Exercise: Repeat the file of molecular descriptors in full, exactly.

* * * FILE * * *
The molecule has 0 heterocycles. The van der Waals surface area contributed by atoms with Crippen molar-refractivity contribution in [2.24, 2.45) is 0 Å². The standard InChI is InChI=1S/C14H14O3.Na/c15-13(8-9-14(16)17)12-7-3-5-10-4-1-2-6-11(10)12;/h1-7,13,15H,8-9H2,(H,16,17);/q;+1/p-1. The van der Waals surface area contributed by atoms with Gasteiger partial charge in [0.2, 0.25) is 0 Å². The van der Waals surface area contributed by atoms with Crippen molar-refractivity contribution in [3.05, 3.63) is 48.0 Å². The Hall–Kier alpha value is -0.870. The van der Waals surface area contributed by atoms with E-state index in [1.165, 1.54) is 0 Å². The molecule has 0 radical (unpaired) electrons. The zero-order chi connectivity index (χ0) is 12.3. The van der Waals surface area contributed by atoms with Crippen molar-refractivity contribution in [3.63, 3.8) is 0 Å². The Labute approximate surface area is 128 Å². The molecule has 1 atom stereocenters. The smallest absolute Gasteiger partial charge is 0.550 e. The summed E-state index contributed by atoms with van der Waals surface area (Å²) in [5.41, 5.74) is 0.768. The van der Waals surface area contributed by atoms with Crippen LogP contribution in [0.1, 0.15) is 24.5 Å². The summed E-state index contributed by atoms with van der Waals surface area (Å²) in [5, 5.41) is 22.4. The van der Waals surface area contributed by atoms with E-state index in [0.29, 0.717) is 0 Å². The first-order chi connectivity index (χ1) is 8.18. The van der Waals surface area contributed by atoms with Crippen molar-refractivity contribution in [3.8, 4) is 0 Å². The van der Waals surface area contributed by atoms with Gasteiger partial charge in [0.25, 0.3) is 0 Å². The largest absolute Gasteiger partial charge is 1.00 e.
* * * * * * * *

The molecule has 0 heterocycles. The van der Waals surface area contributed by atoms with Crippen molar-refractivity contribution in [2.24, 2.45) is 0 Å². The standard InChI is InChI=1S/C14H14O3.Na/c15-13(8-9-14(16)17)12-7-3-5-10-4-1-2-6-11(10)12;/h1-7,13,15H,8-9H2,(H,16,17);/q;+1/p-1. The van der Waals surface area contributed by atoms with Gasteiger partial charge in [0.2, 0.25) is 0 Å². The van der Waals surface area contributed by atoms with Crippen molar-refractivity contribution in [3.05, 3.63) is 48.0 Å². The Hall–Kier alpha value is -0.870. The van der Waals surface area contributed by atoms with E-state index in [1.165, 1.54) is 0 Å². The molecule has 0 radical (unpaired) electrons. The zero-order chi connectivity index (χ0) is 12.3. The van der Waals surface area contributed by atoms with Crippen molar-refractivity contribution in [3.63, 3.8) is 0 Å². The Labute approximate surface area is 128 Å². The molecule has 1 atom stereocenters. The smallest absolute Gasteiger partial charge is 0.550 e. The summed E-state index contributed by atoms with van der Waals surface area (Å²) in [5.41, 5.74) is 0.768. The van der Waals surface area contributed by atoms with Crippen LogP contribution in [0.1, 0.15) is 24.5 Å². The summed E-state index contributed by atoms with van der Waals surface area (Å²) in [5, 5.41) is 22.4. The van der Waals surface area contributed by atoms with E-state index in [0.29, 0.717) is 0 Å². The first-order chi connectivity index (χ1) is 8.18. The van der Waals surface area contributed by atoms with Crippen molar-refractivity contribution in [3.8, 4) is 0 Å². The van der Waals surface area contributed by atoms with Gasteiger partial charge in [0.25, 0.3) is 0 Å². The largest absolute Gasteiger partial charge is 1.00 e.